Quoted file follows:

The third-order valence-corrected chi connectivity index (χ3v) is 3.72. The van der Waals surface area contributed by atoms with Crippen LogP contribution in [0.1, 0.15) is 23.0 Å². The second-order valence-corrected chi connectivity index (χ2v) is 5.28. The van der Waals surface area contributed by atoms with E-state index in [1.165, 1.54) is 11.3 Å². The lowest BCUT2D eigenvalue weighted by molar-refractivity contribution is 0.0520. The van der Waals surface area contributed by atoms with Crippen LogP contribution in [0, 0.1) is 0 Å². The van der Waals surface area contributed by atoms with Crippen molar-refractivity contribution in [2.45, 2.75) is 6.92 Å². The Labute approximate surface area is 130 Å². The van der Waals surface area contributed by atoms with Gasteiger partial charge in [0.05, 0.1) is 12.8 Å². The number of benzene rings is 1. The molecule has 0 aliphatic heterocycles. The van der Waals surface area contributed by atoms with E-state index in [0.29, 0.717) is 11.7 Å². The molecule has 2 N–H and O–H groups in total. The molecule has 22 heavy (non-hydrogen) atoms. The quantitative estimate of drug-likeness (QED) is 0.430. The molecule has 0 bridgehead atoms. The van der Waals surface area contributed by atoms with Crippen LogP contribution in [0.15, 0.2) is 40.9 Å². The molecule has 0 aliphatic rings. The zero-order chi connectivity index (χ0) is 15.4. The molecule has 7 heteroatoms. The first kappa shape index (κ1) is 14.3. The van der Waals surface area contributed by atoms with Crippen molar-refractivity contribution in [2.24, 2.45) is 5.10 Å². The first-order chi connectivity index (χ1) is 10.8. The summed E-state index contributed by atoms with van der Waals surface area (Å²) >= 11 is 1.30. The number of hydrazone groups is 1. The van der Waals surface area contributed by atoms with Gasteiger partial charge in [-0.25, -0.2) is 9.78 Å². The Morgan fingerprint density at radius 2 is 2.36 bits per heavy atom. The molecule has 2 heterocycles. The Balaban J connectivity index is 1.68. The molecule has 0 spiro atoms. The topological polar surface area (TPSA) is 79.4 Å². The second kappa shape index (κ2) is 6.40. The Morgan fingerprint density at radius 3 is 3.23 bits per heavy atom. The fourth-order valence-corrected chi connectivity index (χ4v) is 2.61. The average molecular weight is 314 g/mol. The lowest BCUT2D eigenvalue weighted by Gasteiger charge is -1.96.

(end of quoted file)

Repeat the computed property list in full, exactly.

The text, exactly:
The third-order valence-corrected chi connectivity index (χ3v) is 3.72. The van der Waals surface area contributed by atoms with Crippen LogP contribution in [0.1, 0.15) is 23.0 Å². The second-order valence-corrected chi connectivity index (χ2v) is 5.28. The van der Waals surface area contributed by atoms with E-state index in [1.165, 1.54) is 11.3 Å². The lowest BCUT2D eigenvalue weighted by molar-refractivity contribution is 0.0520. The van der Waals surface area contributed by atoms with Crippen LogP contribution in [0, 0.1) is 0 Å². The van der Waals surface area contributed by atoms with Crippen molar-refractivity contribution in [2.45, 2.75) is 6.92 Å². The Labute approximate surface area is 130 Å². The van der Waals surface area contributed by atoms with Gasteiger partial charge in [0.05, 0.1) is 12.8 Å². The number of benzene rings is 1. The molecule has 0 aliphatic heterocycles. The van der Waals surface area contributed by atoms with E-state index in [0.29, 0.717) is 11.7 Å². The molecule has 2 N–H and O–H groups in total. The molecule has 22 heavy (non-hydrogen) atoms. The quantitative estimate of drug-likeness (QED) is 0.430. The molecule has 0 bridgehead atoms. The van der Waals surface area contributed by atoms with Crippen LogP contribution in [0.15, 0.2) is 40.9 Å². The molecule has 0 aliphatic rings. The zero-order chi connectivity index (χ0) is 15.4. The molecule has 7 heteroatoms. The first kappa shape index (κ1) is 14.3. The van der Waals surface area contributed by atoms with Crippen molar-refractivity contribution in [2.24, 2.45) is 5.10 Å². The first-order chi connectivity index (χ1) is 10.8. The summed E-state index contributed by atoms with van der Waals surface area (Å²) >= 11 is 1.30. The number of hydrazone groups is 1. The van der Waals surface area contributed by atoms with Gasteiger partial charge in [-0.25, -0.2) is 9.78 Å². The Morgan fingerprint density at radius 2 is 2.36 bits per heavy atom. The molecule has 2 heterocycles. The Balaban J connectivity index is 1.68. The molecule has 0 spiro atoms. The topological polar surface area (TPSA) is 79.4 Å². The second kappa shape index (κ2) is 6.40. The Morgan fingerprint density at radius 3 is 3.23 bits per heavy atom. The fourth-order valence-corrected chi connectivity index (χ4v) is 2.61. The average molecular weight is 314 g/mol. The lowest BCUT2D eigenvalue weighted by Gasteiger charge is -1.96.